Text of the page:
Did Fred Rogers Sue the KKK?

The beloved children’s television program host took on the white supremacist organization back in 1990.

  • Published
Mister Rogers once sued the KKK.
Image via Wikimedia Commons

Claim

In 1990, Fred Rogers and his company, Family Communications Inc., sued to stop members of the Ku Klux Klan (KKK) from playing racist telephone recordings that imitated his children’s television program.

Origin

Beloved children’s television host “Mister Rogers” took on an unlikely group back in 1990: the Ku Klux Klan (KKK).

Missouri-based members of the white supremacist organization were accused of playing racist recordings that imitated his children’s show “Mister Rogers’ Neighborhood” on a telephone line that callers could dial into after the number was circulated around the city of Independence, Missouri. In late 1990, Fred Rogers and his production company Family Communications Inc. sued, saying the materials infringed on the program’s trademarks and copyrights.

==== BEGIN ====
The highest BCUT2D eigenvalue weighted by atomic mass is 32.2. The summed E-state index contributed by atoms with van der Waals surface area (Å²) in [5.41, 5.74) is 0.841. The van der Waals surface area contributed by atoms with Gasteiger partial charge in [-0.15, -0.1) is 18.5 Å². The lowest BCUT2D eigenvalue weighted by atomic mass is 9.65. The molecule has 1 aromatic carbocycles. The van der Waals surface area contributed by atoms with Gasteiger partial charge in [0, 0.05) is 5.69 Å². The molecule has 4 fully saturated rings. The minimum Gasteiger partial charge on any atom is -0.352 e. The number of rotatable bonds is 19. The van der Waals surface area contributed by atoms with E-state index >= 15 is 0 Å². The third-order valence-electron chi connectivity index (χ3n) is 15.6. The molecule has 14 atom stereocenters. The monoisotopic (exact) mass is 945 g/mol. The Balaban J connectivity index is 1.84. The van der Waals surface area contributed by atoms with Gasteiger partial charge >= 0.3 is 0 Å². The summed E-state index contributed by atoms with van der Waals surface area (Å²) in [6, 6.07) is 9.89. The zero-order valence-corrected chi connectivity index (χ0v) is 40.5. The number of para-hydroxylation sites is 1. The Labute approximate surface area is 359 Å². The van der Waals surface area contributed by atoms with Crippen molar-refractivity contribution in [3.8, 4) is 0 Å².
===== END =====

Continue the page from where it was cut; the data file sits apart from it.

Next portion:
The telephone number circulated reportedly was the same used in early 1990 to promote the beliefs of the Missouri Knights of the KKK.

On Oct. 11, 1990, a federal district judge in Missouri ordered the Missouri Knights of the KKK to stop playing the racist telephone recordings and turn over tape recordings and all other materials. Their messages had imitated the sound effects and songs of “Mister Rogers’ Neighborhood,” as well as Rogers’ voice and speech patterns. According to The New York Times in 1990:

On the first tape, the Mr. Rogers impersonator points out a black youngster on a playground and calls him a “[n—–] drug pusher.” At the end of the tape, the Klan lynches the youth. In a second tape, the Mr. Rogers impersonator ridicules homosexuals and says, “AIDS was divine retribution.”

Cynthia E. Kernick, Rogers’ lawyer said the messages, “are of racism, white supremacy and bigotry – the antithesis of everything Rogers and Family Communications Inc. stand for.” A group of civil rights leaders had also complained that a telephone number that played the messages was circulated among elementary and middle school students in Independence.

Given that this moment in history was covered by reputable news outlets including The New York Times, The Los Angeles Times, and the Associated Press in 1990, we rate this claim as “True.”